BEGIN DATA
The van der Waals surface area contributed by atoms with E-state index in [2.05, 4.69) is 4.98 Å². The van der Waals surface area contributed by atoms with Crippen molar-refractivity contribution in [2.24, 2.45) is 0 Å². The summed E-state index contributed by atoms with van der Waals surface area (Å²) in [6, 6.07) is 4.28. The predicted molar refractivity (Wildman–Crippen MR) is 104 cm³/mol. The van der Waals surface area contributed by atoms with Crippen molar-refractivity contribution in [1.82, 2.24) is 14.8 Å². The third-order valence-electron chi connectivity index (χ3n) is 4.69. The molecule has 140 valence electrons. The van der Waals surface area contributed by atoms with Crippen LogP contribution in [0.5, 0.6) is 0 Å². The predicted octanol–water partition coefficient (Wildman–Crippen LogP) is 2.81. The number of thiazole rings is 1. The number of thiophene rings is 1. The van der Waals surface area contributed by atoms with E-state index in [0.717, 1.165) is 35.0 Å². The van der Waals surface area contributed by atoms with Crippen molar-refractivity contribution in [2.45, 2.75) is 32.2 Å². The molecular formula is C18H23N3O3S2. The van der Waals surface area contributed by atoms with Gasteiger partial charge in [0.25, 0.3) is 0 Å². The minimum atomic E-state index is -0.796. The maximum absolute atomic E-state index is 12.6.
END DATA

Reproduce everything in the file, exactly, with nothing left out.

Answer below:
The van der Waals surface area contributed by atoms with E-state index in [2.05, 4.69) is 4.98 Å². The van der Waals surface area contributed by atoms with Crippen molar-refractivity contribution in [2.24, 2.45) is 0 Å². The summed E-state index contributed by atoms with van der Waals surface area (Å²) in [6, 6.07) is 4.28. The predicted molar refractivity (Wildman–Crippen MR) is 104 cm³/mol. The van der Waals surface area contributed by atoms with Crippen molar-refractivity contribution in [1.82, 2.24) is 14.8 Å². The third-order valence-electron chi connectivity index (χ3n) is 4.69. The molecule has 140 valence electrons. The van der Waals surface area contributed by atoms with Crippen LogP contribution in [0.5, 0.6) is 0 Å². The predicted octanol–water partition coefficient (Wildman–Crippen LogP) is 2.81. The number of thiazole rings is 1. The number of thiophene rings is 1. The van der Waals surface area contributed by atoms with E-state index in [0.717, 1.165) is 35.0 Å². The van der Waals surface area contributed by atoms with Crippen molar-refractivity contribution in [2.45, 2.75) is 32.2 Å². The molecular formula is C18H23N3O3S2. The van der Waals surface area contributed by atoms with Gasteiger partial charge in [0.25, 0.3) is 0 Å². The minimum atomic E-state index is -0.796. The maximum absolute atomic E-state index is 12.6.